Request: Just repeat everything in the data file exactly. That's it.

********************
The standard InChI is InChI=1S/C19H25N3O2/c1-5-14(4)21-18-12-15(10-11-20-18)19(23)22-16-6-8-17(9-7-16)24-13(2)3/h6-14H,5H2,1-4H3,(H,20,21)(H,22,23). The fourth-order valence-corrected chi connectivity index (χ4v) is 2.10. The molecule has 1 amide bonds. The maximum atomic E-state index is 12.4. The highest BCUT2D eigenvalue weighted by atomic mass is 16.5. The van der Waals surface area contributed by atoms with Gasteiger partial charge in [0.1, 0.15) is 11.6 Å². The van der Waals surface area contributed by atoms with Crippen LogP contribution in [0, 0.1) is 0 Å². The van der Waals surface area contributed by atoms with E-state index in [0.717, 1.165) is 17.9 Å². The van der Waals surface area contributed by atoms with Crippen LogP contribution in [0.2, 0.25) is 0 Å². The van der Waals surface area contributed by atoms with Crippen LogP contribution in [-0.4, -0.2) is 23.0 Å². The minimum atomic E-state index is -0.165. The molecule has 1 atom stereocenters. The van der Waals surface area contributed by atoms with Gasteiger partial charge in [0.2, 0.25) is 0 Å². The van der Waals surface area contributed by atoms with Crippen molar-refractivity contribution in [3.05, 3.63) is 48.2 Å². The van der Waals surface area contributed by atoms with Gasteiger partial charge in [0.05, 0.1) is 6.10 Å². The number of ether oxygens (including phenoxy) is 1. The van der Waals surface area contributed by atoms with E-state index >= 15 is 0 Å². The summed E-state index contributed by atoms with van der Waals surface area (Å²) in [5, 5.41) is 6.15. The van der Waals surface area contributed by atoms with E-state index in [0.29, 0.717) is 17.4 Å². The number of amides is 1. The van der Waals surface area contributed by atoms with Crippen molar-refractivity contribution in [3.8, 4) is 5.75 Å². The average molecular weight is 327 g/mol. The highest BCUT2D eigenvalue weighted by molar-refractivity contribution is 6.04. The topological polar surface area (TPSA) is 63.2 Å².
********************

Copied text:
The standard InChI is InChI=1S/C19H25N3O2/c1-5-14(4)21-18-12-15(10-11-20-18)19(23)22-16-6-8-17(9-7-16)24-13(2)3/h6-14H,5H2,1-4H3,(H,20,21)(H,22,23). The fourth-order valence-corrected chi connectivity index (χ4v) is 2.10. The molecule has 1 amide bonds. The maximum atomic E-state index is 12.4. The highest BCUT2D eigenvalue weighted by atomic mass is 16.5. The van der Waals surface area contributed by atoms with Gasteiger partial charge in [0.1, 0.15) is 11.6 Å². The van der Waals surface area contributed by atoms with Crippen LogP contribution in [0, 0.1) is 0 Å². The van der Waals surface area contributed by atoms with E-state index in [0.717, 1.165) is 17.9 Å². The van der Waals surface area contributed by atoms with Crippen LogP contribution in [0.2, 0.25) is 0 Å². The van der Waals surface area contributed by atoms with Crippen LogP contribution in [-0.4, -0.2) is 23.0 Å². The minimum atomic E-state index is -0.165. The molecule has 1 atom stereocenters. The van der Waals surface area contributed by atoms with Gasteiger partial charge in [0.2, 0.25) is 0 Å². The van der Waals surface area contributed by atoms with Crippen molar-refractivity contribution in [3.05, 3.63) is 48.2 Å². The van der Waals surface area contributed by atoms with Gasteiger partial charge in [0.05, 0.1) is 6.10 Å². The number of ether oxygens (including phenoxy) is 1. The van der Waals surface area contributed by atoms with E-state index >= 15 is 0 Å². The summed E-state index contributed by atoms with van der Waals surface area (Å²) in [5, 5.41) is 6.15. The van der Waals surface area contributed by atoms with E-state index in [0.29, 0.717) is 17.4 Å². The number of amides is 1. The van der Waals surface area contributed by atoms with Crippen molar-refractivity contribution in [3.8, 4) is 5.75 Å². The average molecular weight is 327 g/mol. The highest BCUT2D eigenvalue weighted by molar-refractivity contribution is 6.04. The topological polar surface area (TPSA) is 63.2 Å².